The Mookie Betts Trade Is Unprecedented in Baseball History

On Tuesday night, the Boston Red Sox ended months of low-level disbelief and bemusement—and incited several news cycles of intense disbelief and bemusement—by following through on their long-rumored intention to trade right fielder Mookie Betts. Boston reportedly sent Betts, along with pitcher David Price and cash, to the Los Angeles Dodgers in a three-team trade, netting 23-year-old Dodgers outfielder Alex Verdugo and 21-year-old Minnesota Twins pitcher Brusdar Graterol in return. (The Dodgers sent pitcher Kenta Maeda to the Twins to seal the deal.)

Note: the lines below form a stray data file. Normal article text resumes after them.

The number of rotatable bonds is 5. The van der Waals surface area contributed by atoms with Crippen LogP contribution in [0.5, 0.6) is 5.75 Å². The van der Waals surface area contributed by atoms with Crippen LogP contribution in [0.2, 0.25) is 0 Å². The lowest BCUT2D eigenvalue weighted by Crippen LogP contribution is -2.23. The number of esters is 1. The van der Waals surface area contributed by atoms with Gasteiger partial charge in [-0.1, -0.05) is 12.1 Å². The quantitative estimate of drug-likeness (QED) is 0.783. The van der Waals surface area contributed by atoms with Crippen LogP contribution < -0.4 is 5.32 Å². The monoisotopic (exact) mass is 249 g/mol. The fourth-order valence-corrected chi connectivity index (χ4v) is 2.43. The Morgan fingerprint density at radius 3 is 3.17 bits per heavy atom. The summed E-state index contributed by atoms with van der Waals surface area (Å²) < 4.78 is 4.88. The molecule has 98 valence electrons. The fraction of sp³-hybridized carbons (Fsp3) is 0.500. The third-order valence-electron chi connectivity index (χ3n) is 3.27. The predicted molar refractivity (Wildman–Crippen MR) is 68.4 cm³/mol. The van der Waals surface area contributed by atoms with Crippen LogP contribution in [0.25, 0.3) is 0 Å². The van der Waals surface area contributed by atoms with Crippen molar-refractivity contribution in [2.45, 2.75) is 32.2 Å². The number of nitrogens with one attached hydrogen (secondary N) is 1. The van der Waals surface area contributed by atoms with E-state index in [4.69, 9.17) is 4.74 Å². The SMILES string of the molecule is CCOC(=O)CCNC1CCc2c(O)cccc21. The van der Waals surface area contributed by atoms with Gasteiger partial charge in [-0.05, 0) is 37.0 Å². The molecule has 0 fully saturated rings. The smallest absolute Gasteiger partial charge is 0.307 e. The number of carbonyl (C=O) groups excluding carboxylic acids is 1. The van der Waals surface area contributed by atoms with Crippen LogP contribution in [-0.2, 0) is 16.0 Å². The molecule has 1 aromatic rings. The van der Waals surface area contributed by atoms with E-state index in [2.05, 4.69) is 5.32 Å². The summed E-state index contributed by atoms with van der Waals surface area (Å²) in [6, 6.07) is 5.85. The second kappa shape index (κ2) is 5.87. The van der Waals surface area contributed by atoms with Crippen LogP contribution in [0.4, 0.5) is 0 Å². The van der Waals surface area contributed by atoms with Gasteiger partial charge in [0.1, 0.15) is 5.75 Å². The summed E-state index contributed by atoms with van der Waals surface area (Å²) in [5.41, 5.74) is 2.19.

A deal of this magnitude demands multiple angles of inquiry: what it means for the Dodgers from a competitive standpoint; what it means for the Red Sox from a financial and competitive standpoint; what it tells us about baseball’s economics at large; and, less pressingly, what it means for Minnesota. I’m not going to tackle all of those angles here. I’m here to express something simple: the stupendous improbability that a player like Mookie was moved at all. To put it plainly: This swap is unprecedented. No player boasting Betts’s combination of excellence and youth has ever been traded before.

When ESPN’s Jesse…

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